Credit: Voice for Change

A woman is standing on stage as she speaks into a microphone to the crowd.

Credit: Voice for Change

Credit: Voice for Change

Samoa

A poster for Hush showing men and women in black and white holding up their hands against their mouths as a sign of being silenced.

Credit: Brown Girl Woke

Credit: Brown Girl Woke

The production has since been filmed and will be available for viewing soon.   

Head to Brown Girl Woke’s social media pages to see more behind-the-scenes videos of the production and learn why using performing arts to tell stories about domestic violence can be so powerful. You can also read more about the production through the Samoan Observer’s glowing review of the musical.   

“Hush” is Brown Girl Wokes (BGW) contribution to this year’s 16 Days of Activism campaign – a musical production bringing together six difference experiences of gender-based violence. Co-directed by BGW’s founder Maluseu Doris Tulifau, their Program Manager Yvette Alaalatoa Griffiths and Samoa Performing Arts and Creative Excellence’s Director Valentino Maliko, the production explores the role silence plays in hiding, protecting and allowing domestic violence to continue.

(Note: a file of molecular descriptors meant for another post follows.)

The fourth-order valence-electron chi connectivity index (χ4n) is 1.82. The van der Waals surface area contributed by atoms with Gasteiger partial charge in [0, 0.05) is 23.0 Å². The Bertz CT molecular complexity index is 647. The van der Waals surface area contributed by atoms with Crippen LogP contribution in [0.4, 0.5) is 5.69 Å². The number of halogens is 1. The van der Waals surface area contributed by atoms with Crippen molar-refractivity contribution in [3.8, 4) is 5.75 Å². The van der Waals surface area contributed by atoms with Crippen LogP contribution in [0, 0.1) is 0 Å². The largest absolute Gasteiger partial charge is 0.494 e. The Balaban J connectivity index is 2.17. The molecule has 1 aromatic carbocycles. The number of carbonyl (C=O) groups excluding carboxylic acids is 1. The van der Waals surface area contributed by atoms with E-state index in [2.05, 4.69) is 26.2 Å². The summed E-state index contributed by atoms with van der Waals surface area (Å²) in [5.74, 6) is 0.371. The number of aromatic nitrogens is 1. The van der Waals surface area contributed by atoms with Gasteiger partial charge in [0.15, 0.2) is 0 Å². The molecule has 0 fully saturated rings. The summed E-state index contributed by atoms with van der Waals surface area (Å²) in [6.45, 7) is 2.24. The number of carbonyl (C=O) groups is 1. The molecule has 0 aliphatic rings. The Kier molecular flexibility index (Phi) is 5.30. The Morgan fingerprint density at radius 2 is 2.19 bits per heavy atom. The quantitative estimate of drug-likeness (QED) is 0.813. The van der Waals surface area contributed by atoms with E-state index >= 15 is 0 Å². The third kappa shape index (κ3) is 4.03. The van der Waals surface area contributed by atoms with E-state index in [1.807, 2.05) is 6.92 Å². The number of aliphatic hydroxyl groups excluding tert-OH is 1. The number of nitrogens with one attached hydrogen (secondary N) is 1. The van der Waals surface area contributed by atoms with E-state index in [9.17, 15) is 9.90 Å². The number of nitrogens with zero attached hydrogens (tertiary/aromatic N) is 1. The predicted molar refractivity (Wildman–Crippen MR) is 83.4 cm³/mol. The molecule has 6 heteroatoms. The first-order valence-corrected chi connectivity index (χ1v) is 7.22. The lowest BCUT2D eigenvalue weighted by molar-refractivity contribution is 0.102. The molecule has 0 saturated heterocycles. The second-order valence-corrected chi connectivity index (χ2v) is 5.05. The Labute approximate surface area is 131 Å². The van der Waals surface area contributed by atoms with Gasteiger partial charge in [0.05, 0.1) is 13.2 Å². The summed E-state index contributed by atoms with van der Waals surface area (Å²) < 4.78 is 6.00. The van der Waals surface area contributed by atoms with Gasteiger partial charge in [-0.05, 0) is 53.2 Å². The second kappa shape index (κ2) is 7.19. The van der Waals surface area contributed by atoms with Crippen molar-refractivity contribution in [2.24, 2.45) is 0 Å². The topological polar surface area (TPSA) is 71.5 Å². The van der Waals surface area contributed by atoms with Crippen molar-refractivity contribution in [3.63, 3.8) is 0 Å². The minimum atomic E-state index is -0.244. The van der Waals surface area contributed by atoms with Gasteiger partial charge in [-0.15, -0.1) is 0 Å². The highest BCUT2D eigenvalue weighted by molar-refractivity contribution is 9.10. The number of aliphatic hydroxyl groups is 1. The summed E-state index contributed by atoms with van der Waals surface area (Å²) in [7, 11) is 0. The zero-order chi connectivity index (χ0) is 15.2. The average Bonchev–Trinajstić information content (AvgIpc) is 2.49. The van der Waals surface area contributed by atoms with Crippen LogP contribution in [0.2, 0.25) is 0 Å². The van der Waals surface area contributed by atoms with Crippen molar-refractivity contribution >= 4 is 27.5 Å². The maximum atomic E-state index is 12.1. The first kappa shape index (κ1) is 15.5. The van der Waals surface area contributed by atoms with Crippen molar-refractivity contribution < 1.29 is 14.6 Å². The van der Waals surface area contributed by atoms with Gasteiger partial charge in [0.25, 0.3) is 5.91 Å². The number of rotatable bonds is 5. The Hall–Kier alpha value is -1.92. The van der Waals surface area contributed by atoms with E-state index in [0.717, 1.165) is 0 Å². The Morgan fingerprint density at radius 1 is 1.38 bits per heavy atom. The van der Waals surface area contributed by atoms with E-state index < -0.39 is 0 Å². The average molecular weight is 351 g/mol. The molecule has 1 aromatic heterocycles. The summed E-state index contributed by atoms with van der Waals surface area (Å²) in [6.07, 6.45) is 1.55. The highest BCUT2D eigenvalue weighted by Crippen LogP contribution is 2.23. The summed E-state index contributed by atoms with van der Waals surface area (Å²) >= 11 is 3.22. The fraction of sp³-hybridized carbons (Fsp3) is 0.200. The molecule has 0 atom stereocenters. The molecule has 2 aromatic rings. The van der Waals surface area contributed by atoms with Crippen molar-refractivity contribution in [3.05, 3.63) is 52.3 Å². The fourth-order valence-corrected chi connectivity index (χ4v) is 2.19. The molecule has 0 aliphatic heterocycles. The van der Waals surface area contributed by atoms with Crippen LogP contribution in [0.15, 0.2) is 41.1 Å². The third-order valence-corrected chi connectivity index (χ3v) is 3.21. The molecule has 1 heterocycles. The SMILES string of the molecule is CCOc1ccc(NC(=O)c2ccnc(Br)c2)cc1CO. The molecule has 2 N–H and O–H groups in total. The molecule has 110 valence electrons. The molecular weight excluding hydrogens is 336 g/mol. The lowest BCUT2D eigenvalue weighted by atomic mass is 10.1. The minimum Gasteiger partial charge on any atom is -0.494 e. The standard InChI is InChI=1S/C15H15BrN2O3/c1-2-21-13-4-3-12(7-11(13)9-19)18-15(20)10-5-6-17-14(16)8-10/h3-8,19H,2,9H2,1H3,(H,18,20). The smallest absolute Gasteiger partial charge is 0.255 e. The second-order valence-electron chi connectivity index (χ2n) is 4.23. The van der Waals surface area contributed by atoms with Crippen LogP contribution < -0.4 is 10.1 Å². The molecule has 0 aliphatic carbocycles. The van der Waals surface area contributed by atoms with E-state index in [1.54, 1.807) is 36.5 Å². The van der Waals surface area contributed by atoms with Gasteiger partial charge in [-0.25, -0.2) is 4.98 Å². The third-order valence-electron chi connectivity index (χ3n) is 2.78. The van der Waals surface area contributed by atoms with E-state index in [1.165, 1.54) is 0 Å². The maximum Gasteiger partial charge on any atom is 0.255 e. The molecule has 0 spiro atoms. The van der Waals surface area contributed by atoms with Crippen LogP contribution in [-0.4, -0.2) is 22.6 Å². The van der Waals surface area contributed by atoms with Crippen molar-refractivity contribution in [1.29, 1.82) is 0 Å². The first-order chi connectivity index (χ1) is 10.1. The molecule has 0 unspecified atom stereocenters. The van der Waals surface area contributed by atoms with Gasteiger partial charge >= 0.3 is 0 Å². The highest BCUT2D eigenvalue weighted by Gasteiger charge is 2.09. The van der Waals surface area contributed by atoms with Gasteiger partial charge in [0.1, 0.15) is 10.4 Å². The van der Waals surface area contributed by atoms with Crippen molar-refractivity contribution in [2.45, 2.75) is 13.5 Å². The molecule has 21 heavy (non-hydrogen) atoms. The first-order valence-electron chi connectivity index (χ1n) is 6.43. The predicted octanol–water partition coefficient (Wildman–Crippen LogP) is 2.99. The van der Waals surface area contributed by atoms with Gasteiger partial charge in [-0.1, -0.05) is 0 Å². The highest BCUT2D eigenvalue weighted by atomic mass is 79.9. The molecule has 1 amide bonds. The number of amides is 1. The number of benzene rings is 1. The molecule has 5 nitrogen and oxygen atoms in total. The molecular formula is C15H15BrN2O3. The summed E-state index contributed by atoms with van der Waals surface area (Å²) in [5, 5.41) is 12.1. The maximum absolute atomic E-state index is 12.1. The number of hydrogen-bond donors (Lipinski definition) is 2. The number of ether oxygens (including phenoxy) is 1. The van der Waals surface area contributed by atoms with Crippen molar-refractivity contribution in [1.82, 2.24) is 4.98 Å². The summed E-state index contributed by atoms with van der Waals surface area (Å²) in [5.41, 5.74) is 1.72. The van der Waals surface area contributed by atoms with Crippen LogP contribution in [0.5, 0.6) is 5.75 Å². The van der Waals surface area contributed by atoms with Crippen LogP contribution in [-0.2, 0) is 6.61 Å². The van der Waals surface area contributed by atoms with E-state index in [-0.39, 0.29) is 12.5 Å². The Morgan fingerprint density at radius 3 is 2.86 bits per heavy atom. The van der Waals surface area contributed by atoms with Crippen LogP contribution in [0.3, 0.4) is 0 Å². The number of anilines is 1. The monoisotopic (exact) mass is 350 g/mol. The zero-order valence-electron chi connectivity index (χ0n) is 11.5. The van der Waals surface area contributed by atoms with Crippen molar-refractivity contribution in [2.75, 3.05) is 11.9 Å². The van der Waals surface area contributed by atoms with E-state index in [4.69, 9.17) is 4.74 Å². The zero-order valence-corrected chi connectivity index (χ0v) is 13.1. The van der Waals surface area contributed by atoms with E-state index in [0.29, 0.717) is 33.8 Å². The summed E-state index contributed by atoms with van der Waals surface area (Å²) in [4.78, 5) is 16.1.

Performed for young people aged 14 to 25, the musical invited its audience to reflect on the ways they uphold violence and what causes them to lose their voice when confronted with instances of domestic violence. They left the audience with a message of hope – that change is possible and very much in our hands to make a reality.   

As the co-directors shared, “To our youth, this is for you. It may not have started with us. But it ends with us.”  

The cast and crew of Hush, all wearing black t-shirts with the musical's title on them', are posing together on stage.

Credit: Brown Girl Woke

Credit: Brown Girl Woke

Solomon Islands

Family Support Centre started their 16 Days campaign by distributing brochures about their services, domestic violence and child abuse more generally alongside information about legal services available at the FOPA Village.  

A banner at Family Support Centre's 16 Days event that reads, "16 Days of Activism Campaign 2023. Theme: Unite! Prevent all forms of violence against women and children for safe homes and a happy Games."

Credit: Family Support Centre

Credit: Family Support Centre

A table covered in brochures about violence against women and girls.

Credit: Family Support Centre

Credit: Family Support Centre

A group of people at Family Support Centre's table surrounded by banners and pamphlets.

Credit: Family Support Centre

Credit: Family Support Centre

At the Gizo branch of their offices in the Western Province, FSC have been busy raising awareness of gender-based violence, running advocacy programs and working collaboratively with stakeholder and partners to advance the goals of the 16 Days campaign. This started with a vigil held on November 22nd at the Saeragi United Church followed by the official launch of the campaign the following day with the Saeragi community. Led by the Western Council Province Council on Women, the event was attended by FSC and other SafeNet members as they carried out various activities to raise awareness of violence against women and girls in the community.